It would be easy to conclude that Brisbane based playwright Stephen Davis is obsessed with teen issues. Fortunately, Davis handles taboo topics in a hard-hitting and honest style, achieving recent success on stage and screen. (His recent play Blurred was produced on film last year.)
Juice was a clever product of workshops with Brisbane year 10 students, so it is no surprise that drama teacher/director Lyndelle Green thought it an apt choice to kick start Brisbane Arts Theatre “Early Week” program.
The plot centres on a rite of passage among a group of students completing year 10. The pulp of the story concerns a suicide within the group, forcing the characters individually to examine their relationships, their future, and ultimately themselves. As an adjunct to this, Juice concentrates on real teen issues: alcohol, fitting-in, relationship conflict and coping with death.
Juice‘s style is that of a play interspersed with interview-like soliloquy. The audience find themselves grappling between past and present events, to view the bigger picture. Green never lets anybody leave the stage, instead choosing to use freeze frames and moments of recitative to piece together the intricate elements, a method which generally works well. Her use of Brechtian technique adds to the play’s insightful context.
The casting of teenagers as teenagers (as opposed to the overdone casting of adults in such roles) is refreshing, resulting in believability while giving young talent the opportunity to act out a quality script. Peter Norton is very convincing as the lead (Rodney), a teenager sorting out the relationship between his father, while trying to fit into the group. Candi Gow (Rodney’s girlfriend, Mel) stands out as the epitome of a teenage girl, picking up on the insecurities felt at that age. Melinda Buttle is comfortable on stage and was my favourite as the citric and sardonic Shandi. The rest of the group admirably capture the innate awkwardness of their characters: The blokey bloke, Tony (Gordon Douglas), the larrikin, Bert (Samuel Hussey) and everyone’s friend, Kirsty (Tae Grainger). Rodney’s parents (Olivia Meiklejohn and Jez Veal) display the difficulties in raising an adolescent, but also the care they have for their son. A special mention must be made of Elise King (as Donna/Lynette Chapman) and Joanna Dowdle (Emma) who amazed me with their clarity of speech and stagecraft. (I’m sure the rest of the cast will quickly learn that there needs to be pauses when the audience is laughing so no lines are lost.)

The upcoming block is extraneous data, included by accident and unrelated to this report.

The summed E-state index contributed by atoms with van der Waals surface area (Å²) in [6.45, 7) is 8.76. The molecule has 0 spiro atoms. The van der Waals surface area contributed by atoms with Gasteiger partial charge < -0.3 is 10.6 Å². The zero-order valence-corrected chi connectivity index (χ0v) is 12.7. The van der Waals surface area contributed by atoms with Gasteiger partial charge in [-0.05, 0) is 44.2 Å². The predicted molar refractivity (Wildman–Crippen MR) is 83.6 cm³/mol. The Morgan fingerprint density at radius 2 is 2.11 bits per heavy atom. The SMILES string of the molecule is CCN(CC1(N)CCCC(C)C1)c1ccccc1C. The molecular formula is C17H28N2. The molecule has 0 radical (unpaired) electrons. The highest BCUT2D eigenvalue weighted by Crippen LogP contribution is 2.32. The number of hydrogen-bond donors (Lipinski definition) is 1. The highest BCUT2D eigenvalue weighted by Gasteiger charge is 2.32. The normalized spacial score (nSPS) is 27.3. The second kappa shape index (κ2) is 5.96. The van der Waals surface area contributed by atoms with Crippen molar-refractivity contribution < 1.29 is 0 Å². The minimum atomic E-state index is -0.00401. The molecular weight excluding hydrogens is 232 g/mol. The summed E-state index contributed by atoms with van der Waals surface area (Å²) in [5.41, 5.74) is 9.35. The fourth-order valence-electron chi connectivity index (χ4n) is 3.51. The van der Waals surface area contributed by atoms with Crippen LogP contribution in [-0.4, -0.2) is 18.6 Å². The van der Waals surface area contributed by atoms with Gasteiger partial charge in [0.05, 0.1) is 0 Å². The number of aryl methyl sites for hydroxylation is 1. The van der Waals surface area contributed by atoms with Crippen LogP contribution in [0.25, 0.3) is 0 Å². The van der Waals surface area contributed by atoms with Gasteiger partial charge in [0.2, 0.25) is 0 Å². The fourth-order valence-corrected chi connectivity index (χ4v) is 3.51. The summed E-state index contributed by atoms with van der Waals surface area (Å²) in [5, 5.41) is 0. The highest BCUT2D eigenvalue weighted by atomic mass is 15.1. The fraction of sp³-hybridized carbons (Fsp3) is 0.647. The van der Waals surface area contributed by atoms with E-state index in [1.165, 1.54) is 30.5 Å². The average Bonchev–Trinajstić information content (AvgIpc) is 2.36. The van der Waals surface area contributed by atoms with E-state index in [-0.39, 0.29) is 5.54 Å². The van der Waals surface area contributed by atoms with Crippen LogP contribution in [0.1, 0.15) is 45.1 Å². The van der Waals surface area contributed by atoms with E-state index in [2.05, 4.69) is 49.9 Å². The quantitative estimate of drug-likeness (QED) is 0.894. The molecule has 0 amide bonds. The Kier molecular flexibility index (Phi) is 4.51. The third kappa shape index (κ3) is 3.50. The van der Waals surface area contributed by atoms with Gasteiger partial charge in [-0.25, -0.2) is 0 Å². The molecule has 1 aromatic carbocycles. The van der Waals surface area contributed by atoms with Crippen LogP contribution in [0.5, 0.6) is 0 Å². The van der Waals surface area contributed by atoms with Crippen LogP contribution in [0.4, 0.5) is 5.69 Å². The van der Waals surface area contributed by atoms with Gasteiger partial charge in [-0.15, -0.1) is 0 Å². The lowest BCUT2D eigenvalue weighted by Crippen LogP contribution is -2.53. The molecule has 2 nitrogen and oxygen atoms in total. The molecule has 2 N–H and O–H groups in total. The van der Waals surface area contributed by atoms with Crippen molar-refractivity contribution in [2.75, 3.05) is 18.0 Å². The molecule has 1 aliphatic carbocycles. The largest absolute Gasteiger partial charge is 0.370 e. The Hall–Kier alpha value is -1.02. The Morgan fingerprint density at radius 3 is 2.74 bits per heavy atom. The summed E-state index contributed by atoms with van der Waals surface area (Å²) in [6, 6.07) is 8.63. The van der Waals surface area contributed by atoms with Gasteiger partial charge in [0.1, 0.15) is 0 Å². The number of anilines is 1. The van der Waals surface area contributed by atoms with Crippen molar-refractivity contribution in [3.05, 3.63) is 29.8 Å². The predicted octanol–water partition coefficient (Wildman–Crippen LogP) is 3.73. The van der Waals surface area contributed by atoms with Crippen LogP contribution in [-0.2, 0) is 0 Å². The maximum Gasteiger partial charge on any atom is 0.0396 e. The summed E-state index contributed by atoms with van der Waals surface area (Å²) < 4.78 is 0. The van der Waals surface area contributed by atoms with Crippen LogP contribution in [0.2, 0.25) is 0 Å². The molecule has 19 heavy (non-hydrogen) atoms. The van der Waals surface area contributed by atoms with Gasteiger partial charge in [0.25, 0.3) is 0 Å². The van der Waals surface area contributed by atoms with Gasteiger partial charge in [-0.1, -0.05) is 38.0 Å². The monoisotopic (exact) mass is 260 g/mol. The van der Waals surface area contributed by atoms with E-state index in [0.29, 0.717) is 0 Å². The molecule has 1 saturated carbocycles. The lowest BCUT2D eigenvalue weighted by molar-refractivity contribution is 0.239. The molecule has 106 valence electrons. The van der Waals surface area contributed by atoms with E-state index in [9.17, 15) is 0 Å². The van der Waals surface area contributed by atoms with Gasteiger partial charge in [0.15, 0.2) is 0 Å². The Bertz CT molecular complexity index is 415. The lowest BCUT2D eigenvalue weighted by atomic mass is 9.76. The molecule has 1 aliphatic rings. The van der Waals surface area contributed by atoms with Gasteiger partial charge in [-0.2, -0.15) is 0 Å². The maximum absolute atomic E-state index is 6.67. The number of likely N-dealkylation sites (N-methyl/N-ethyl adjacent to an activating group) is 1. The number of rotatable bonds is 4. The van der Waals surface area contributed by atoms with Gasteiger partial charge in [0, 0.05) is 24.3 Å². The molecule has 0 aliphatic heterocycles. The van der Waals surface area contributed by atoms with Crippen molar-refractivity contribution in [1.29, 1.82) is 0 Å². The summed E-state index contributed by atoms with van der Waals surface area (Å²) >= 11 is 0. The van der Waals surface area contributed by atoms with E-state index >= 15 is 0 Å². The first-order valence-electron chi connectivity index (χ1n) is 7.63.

The play is shorter than expected, but the pace is suitable. Music is used at appropriate places, but in the party scene it might be an idea to use music without lyrics, to allow the audience to focus more on the dialogue and not the song.
Much of the potential upstage area is taken up by the Blithe Spirit set, covered in black cloth (part of the logistics of running two productions concurrently), but with everyone on stage all the time, the space appears crowded. Green could’ve done with the few extra metres. Lighting effects are simple but innovative, and costumes reflect modern teenage trends. The simple Juice sub-set facilitates the stage action quite well.
Juice is confronting, funny, sad and a truthful representation of modern teen issues. It was rather discouraging that there were quite a few seats spare on opening night. Quality youth theatre like this deserves the community’s support.